Most of these recommendations are well known, but it is true that a wise home user doesn’t just assume that his antivirus package or Windows firewall takes care of everything.

Bradley recommends that people encrypt their data even on backups, out of concern over physical theft. Of course, people can use off-site backup services (like Mozy) or backup data onto flash drives and put flash drives in safe deposit boxes at banks. People should consider carefully their own travel habits with laptop carriage, along with changes in TSA rules.

He recommends screening a Windows machine with Microsoft’s Malicious Software Tool (often upgraded with automatic update) but admits that its scope is limited.

The article warns about social engineering attacks through Facebook or social networking sites.

It also discusses preview tools for "tiny url's" (as with Twitter) leading to websites that could be triggered with malware. He also uses the term "animalware" (try this report on another fake virus remover for use of the term, discussing the "spy falcon", by "Daniel").

The issue also has an article (p. 42) on flaws in Adobe Reader and Acrobt, by Erik Larkin (p. 42), with issues in EPS files, AIR programs, and Flash players.

There is an article on p 24 by Ginny Mies on risks in social networking games, and even surveys.

On p 41, there is an article by Erik Larkin, “Security Alert: Malware aims to evade Windows 7 Safeguards”. Larkin notes a survey which showed that “automatic” infections on Vista machines from infected web pages were 62% lower than for XP, and Windows 7 is supposed to have even more layers of protection against exploits. I have experienced a couple of problems on a new Vista machine with web pages which Webroot Spysweeper noted as having malicious adware (considered a virus or Trojan, not “just” a spy cookie), in one case an attempt to download fake anti-virus software. In six months, Webroot has quarantined four such Trojans (McAfee never detected anything like these). I suppose that Windows 7 might me less vulnerable to these than even Vista is.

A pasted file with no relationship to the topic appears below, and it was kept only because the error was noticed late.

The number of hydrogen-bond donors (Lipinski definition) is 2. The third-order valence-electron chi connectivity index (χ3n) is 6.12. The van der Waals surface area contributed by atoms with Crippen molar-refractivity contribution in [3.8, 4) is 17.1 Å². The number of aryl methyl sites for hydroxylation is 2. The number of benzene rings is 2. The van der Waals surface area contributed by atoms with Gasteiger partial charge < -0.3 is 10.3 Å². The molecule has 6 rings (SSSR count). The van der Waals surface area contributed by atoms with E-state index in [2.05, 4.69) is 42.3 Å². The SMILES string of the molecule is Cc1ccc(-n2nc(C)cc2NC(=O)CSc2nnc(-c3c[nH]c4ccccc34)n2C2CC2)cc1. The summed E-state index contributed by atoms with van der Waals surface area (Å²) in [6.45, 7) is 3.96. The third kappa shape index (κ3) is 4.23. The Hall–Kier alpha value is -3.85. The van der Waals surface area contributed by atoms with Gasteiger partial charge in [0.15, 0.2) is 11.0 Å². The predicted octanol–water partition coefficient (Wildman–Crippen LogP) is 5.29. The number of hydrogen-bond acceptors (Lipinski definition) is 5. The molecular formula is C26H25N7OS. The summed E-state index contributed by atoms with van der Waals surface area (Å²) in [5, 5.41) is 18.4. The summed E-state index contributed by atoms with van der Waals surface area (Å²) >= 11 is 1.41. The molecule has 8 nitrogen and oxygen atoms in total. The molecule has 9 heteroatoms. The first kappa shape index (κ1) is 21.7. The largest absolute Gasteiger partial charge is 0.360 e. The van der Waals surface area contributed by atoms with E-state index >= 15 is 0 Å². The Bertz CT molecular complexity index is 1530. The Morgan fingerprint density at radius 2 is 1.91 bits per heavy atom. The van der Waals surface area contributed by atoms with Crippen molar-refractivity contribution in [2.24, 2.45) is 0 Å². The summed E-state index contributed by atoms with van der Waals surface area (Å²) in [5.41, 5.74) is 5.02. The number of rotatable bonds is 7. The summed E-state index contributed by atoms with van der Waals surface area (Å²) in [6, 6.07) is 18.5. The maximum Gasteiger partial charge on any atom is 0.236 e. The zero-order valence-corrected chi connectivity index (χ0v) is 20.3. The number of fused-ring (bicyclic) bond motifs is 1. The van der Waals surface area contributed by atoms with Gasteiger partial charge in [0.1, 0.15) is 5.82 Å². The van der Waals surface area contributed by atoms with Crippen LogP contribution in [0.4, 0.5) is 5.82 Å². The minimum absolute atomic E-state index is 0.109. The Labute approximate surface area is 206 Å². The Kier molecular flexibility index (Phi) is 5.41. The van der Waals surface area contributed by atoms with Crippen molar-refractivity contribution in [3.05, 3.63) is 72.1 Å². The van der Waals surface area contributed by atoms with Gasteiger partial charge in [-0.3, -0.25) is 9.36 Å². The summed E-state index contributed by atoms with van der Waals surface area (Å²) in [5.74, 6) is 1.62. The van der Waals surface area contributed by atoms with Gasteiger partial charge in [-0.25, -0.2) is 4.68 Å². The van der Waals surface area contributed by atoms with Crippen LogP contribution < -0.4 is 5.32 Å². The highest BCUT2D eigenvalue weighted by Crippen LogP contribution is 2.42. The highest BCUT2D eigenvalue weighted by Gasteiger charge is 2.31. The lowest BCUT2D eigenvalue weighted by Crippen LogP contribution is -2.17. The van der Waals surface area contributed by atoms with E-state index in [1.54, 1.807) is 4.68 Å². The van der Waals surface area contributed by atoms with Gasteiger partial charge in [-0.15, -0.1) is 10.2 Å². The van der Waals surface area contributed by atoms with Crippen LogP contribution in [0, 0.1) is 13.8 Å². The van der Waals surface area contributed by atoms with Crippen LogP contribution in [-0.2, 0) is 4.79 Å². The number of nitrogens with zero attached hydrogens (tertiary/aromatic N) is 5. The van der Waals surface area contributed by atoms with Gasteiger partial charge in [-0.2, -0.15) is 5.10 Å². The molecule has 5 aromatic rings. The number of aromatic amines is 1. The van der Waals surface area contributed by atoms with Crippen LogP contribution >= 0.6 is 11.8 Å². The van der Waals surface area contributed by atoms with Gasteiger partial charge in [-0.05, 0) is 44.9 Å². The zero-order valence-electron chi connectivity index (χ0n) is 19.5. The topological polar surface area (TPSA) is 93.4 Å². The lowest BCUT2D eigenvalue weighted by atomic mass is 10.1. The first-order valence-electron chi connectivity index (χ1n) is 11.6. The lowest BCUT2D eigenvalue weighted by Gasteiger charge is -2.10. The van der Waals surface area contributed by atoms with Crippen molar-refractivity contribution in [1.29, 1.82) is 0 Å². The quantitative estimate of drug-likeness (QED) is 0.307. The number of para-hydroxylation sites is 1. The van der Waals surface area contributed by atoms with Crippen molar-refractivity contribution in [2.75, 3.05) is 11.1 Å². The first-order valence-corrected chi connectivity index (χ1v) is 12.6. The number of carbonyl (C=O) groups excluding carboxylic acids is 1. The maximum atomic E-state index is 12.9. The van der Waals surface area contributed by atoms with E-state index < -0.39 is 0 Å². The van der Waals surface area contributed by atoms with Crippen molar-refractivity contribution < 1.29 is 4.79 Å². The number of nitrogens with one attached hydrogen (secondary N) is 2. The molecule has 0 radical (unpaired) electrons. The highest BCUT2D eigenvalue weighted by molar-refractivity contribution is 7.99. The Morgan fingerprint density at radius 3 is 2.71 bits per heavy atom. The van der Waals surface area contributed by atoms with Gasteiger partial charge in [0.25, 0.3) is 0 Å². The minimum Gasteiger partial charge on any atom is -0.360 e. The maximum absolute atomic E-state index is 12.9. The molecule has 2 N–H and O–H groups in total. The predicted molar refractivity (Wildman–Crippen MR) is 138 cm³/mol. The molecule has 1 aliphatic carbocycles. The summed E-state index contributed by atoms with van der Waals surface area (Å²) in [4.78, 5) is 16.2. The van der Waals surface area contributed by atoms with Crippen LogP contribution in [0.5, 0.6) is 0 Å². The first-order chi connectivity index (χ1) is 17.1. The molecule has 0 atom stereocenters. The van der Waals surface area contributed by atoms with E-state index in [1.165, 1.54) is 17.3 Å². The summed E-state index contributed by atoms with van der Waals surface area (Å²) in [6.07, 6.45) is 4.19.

Wednesday, February 17, 2010

Government does war game on cyber attack: could cell phones become an Achilles heel?

On Wednesday, Feb. 17, Ellen Nakashima ran a story on p A3 of The Washington Post, “War game reveals U.S. lacks cyber-crisis skills: staged emergency displays need for strategy, organizers say,” link here.

This is not the 1983 movie “War Games” involving NORAD. Here, the Enemy mounts a massive surreptitious attack turning millions of cell phones and maybe Blackberries into zombies, shutting down the Internet and even the power grid. Does the government have the necessary authority to monitor or even quarantine cellphones? Does our entire grid have a “webroot”? Civil libertarians will be horrified.

Another question is whether individual cell phone or Blackberry users should be held reponsible for security them. I've noticed that Verizon once in a while updates my Blackberry with security improvements (as well as the Access Manager on the laptop); the automatic update can take ten minutes or so, during which the phone cannot be used.

In 2002, the media ran some stories on the vulnerability of power grids, but a good question is why they have any connection to the public Internet at all. (The Dominion Power outage viewer need not have any bi-directional path to the grid itself.) The August 2003 northeast power failure had to do with a hardware feedback loop in Ohio, not with the Internet. Maybe a bigger problem would be EMP (electromagnetic pulse). Perhaps eventually Dell and other manufacturers will cell Faraday devices to protect home users from any such possible future threats.